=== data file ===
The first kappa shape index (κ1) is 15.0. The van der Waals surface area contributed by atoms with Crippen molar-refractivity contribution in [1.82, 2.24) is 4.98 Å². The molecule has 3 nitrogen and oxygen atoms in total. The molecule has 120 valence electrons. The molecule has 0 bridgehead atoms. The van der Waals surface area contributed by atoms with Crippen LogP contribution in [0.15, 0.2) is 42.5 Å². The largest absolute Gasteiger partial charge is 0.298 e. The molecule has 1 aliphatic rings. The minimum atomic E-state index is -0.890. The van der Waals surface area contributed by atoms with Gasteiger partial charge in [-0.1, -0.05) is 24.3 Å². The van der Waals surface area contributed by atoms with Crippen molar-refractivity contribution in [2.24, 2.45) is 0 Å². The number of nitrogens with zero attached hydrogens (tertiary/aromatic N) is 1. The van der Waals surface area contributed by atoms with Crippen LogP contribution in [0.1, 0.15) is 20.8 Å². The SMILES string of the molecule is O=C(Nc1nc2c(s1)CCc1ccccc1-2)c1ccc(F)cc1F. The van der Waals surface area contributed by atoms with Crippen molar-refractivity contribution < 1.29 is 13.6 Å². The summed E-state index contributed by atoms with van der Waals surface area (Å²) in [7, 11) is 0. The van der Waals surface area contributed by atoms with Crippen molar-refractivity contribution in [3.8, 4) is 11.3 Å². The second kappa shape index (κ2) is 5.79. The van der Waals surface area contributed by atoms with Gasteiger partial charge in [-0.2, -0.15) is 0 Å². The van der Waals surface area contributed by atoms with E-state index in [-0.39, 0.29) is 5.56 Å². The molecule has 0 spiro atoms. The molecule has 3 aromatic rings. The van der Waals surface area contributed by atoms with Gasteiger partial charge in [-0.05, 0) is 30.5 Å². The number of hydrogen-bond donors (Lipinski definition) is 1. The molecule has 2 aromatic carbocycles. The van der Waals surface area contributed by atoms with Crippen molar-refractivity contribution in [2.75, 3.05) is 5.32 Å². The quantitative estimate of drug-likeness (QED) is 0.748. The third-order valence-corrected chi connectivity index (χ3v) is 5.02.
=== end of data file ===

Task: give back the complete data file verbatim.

The first kappa shape index (κ1) is 15.0. The van der Waals surface area contributed by atoms with Crippen molar-refractivity contribution in [1.82, 2.24) is 4.98 Å². The molecule has 3 nitrogen and oxygen atoms in total. The molecule has 120 valence electrons. The molecule has 0 bridgehead atoms. The van der Waals surface area contributed by atoms with Crippen LogP contribution in [0.15, 0.2) is 42.5 Å². The largest absolute Gasteiger partial charge is 0.298 e. The molecule has 1 aliphatic rings. The minimum atomic E-state index is -0.890. The van der Waals surface area contributed by atoms with Gasteiger partial charge in [-0.1, -0.05) is 24.3 Å². The van der Waals surface area contributed by atoms with Crippen molar-refractivity contribution in [2.24, 2.45) is 0 Å². The number of nitrogens with zero attached hydrogens (tertiary/aromatic N) is 1. The van der Waals surface area contributed by atoms with Crippen LogP contribution in [0.1, 0.15) is 20.8 Å². The SMILES string of the molecule is O=C(Nc1nc2c(s1)CCc1ccccc1-2)c1ccc(F)cc1F. The van der Waals surface area contributed by atoms with Crippen molar-refractivity contribution < 1.29 is 13.6 Å². The summed E-state index contributed by atoms with van der Waals surface area (Å²) in [7, 11) is 0. The van der Waals surface area contributed by atoms with Crippen molar-refractivity contribution in [3.8, 4) is 11.3 Å². The second kappa shape index (κ2) is 5.79. The van der Waals surface area contributed by atoms with Gasteiger partial charge in [-0.2, -0.15) is 0 Å². The van der Waals surface area contributed by atoms with E-state index in [-0.39, 0.29) is 5.56 Å². The molecule has 0 spiro atoms. The molecule has 3 aromatic rings. The van der Waals surface area contributed by atoms with Gasteiger partial charge in [-0.05, 0) is 30.5 Å². The number of hydrogen-bond donors (Lipinski definition) is 1. The molecule has 2 aromatic carbocycles. The van der Waals surface area contributed by atoms with Crippen molar-refractivity contribution in [2.75, 3.05) is 5.32 Å². The quantitative estimate of drug-likeness (QED) is 0.748. The third-order valence-corrected chi connectivity index (χ3v) is 5.02.